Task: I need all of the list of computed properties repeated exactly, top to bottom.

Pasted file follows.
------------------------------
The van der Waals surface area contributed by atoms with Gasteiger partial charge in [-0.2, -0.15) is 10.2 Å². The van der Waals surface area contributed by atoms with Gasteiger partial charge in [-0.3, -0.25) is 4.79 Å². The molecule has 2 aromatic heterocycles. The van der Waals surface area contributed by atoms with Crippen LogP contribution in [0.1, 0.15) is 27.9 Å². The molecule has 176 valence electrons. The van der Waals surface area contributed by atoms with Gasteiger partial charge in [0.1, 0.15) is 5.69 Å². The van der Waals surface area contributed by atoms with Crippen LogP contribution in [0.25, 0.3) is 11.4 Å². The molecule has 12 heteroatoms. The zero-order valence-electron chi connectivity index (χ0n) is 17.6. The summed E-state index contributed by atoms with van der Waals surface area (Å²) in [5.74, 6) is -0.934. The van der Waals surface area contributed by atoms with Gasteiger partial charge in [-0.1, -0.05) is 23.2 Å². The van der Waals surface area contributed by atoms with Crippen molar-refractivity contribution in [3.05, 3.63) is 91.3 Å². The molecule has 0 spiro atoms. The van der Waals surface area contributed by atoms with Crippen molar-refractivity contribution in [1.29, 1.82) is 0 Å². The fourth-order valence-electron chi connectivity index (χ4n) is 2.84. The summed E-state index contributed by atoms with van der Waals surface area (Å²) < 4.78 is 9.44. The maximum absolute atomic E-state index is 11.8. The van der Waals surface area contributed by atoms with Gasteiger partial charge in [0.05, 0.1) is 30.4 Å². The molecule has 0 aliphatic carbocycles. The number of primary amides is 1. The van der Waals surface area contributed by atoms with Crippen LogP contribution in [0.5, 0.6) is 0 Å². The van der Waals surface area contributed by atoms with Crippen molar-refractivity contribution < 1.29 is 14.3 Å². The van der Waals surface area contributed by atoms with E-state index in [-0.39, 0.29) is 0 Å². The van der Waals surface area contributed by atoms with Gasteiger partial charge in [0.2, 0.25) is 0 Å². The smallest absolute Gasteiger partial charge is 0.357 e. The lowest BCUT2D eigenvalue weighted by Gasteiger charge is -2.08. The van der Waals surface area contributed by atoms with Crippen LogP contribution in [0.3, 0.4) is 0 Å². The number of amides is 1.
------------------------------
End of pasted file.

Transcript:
The van der Waals surface area contributed by atoms with Gasteiger partial charge in [-0.2, -0.15) is 10.2 Å². The van der Waals surface area contributed by atoms with Gasteiger partial charge in [-0.3, -0.25) is 4.79 Å². The molecule has 2 aromatic heterocycles. The van der Waals surface area contributed by atoms with Crippen LogP contribution in [0.1, 0.15) is 27.9 Å². The molecule has 176 valence electrons. The van der Waals surface area contributed by atoms with Gasteiger partial charge in [0.1, 0.15) is 5.69 Å². The van der Waals surface area contributed by atoms with Crippen LogP contribution in [0.25, 0.3) is 11.4 Å². The molecule has 12 heteroatoms. The zero-order valence-electron chi connectivity index (χ0n) is 17.6. The summed E-state index contributed by atoms with van der Waals surface area (Å²) in [5.74, 6) is -0.934. The van der Waals surface area contributed by atoms with Gasteiger partial charge in [-0.1, -0.05) is 23.2 Å². The van der Waals surface area contributed by atoms with Crippen molar-refractivity contribution in [3.05, 3.63) is 91.3 Å². The molecule has 0 spiro atoms. The van der Waals surface area contributed by atoms with Crippen molar-refractivity contribution in [1.29, 1.82) is 0 Å². The fourth-order valence-electron chi connectivity index (χ4n) is 2.84. The summed E-state index contributed by atoms with van der Waals surface area (Å²) < 4.78 is 9.44. The maximum absolute atomic E-state index is 11.8. The van der Waals surface area contributed by atoms with Gasteiger partial charge in [0.05, 0.1) is 30.4 Å². The molecule has 0 aliphatic carbocycles. The number of primary amides is 1. The van der Waals surface area contributed by atoms with Crippen LogP contribution in [0.5, 0.6) is 0 Å². The van der Waals surface area contributed by atoms with Crippen molar-refractivity contribution < 1.29 is 14.3 Å². The van der Waals surface area contributed by atoms with E-state index in [-0.39, 0.29) is 0 Å². The van der Waals surface area contributed by atoms with Gasteiger partial charge in [0.2, 0.25) is 0 Å². The smallest absolute Gasteiger partial charge is 0.357 e. The lowest BCUT2D eigenvalue weighted by Gasteiger charge is -2.08. The van der Waals surface area contributed by atoms with Crippen LogP contribution in [0.3, 0.4) is 0 Å². The number of amides is 1.